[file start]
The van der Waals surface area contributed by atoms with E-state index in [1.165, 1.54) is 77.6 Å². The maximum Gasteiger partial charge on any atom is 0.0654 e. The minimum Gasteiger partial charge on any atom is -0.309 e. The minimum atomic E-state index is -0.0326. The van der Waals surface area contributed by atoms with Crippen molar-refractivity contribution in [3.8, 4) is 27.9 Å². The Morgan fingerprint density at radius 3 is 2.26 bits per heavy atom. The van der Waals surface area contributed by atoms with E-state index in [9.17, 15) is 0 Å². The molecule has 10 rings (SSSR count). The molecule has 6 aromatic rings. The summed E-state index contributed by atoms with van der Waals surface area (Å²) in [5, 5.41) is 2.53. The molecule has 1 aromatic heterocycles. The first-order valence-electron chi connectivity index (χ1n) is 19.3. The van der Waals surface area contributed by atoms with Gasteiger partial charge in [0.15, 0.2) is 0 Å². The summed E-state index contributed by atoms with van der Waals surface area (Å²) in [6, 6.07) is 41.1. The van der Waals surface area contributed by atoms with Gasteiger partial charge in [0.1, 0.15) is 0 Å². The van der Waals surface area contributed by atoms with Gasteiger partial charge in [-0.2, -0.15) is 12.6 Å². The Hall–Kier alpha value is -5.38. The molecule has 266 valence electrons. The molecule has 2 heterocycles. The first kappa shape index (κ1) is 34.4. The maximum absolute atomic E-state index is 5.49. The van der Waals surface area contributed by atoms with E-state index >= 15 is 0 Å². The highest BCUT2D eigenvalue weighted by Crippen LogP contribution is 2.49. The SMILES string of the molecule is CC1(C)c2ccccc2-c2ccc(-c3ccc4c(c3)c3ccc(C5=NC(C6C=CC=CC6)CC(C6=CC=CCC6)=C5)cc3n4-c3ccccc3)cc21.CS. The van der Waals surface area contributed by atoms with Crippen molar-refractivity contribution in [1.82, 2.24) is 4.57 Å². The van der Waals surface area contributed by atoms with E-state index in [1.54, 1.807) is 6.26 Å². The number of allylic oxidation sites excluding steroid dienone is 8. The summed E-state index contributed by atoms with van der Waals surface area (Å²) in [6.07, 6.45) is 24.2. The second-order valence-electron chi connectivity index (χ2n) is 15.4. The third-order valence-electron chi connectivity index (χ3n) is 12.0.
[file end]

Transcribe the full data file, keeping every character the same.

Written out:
The van der Waals surface area contributed by atoms with E-state index in [1.165, 1.54) is 77.6 Å². The maximum Gasteiger partial charge on any atom is 0.0654 e. The minimum Gasteiger partial charge on any atom is -0.309 e. The minimum atomic E-state index is -0.0326. The van der Waals surface area contributed by atoms with Crippen molar-refractivity contribution in [3.8, 4) is 27.9 Å². The Morgan fingerprint density at radius 3 is 2.26 bits per heavy atom. The van der Waals surface area contributed by atoms with E-state index in [9.17, 15) is 0 Å². The molecule has 10 rings (SSSR count). The molecule has 6 aromatic rings. The summed E-state index contributed by atoms with van der Waals surface area (Å²) in [5, 5.41) is 2.53. The molecule has 1 aromatic heterocycles. The first-order valence-electron chi connectivity index (χ1n) is 19.3. The van der Waals surface area contributed by atoms with Gasteiger partial charge in [0.15, 0.2) is 0 Å². The summed E-state index contributed by atoms with van der Waals surface area (Å²) in [6, 6.07) is 41.1. The van der Waals surface area contributed by atoms with Gasteiger partial charge in [0.1, 0.15) is 0 Å². The van der Waals surface area contributed by atoms with Gasteiger partial charge in [-0.2, -0.15) is 12.6 Å². The Hall–Kier alpha value is -5.38. The molecule has 266 valence electrons. The molecule has 2 heterocycles. The first kappa shape index (κ1) is 34.4. The maximum absolute atomic E-state index is 5.49. The van der Waals surface area contributed by atoms with E-state index >= 15 is 0 Å². The highest BCUT2D eigenvalue weighted by Crippen LogP contribution is 2.49. The SMILES string of the molecule is CC1(C)c2ccccc2-c2ccc(-c3ccc4c(c3)c3ccc(C5=NC(C6C=CC=CC6)CC(C6=CC=CCC6)=C5)cc3n4-c3ccccc3)cc21.CS. The van der Waals surface area contributed by atoms with Crippen molar-refractivity contribution in [1.82, 2.24) is 4.57 Å². The van der Waals surface area contributed by atoms with E-state index in [1.54, 1.807) is 6.26 Å². The number of allylic oxidation sites excluding steroid dienone is 8. The summed E-state index contributed by atoms with van der Waals surface area (Å²) in [6.07, 6.45) is 24.2. The second-order valence-electron chi connectivity index (χ2n) is 15.4. The third-order valence-electron chi connectivity index (χ3n) is 12.0.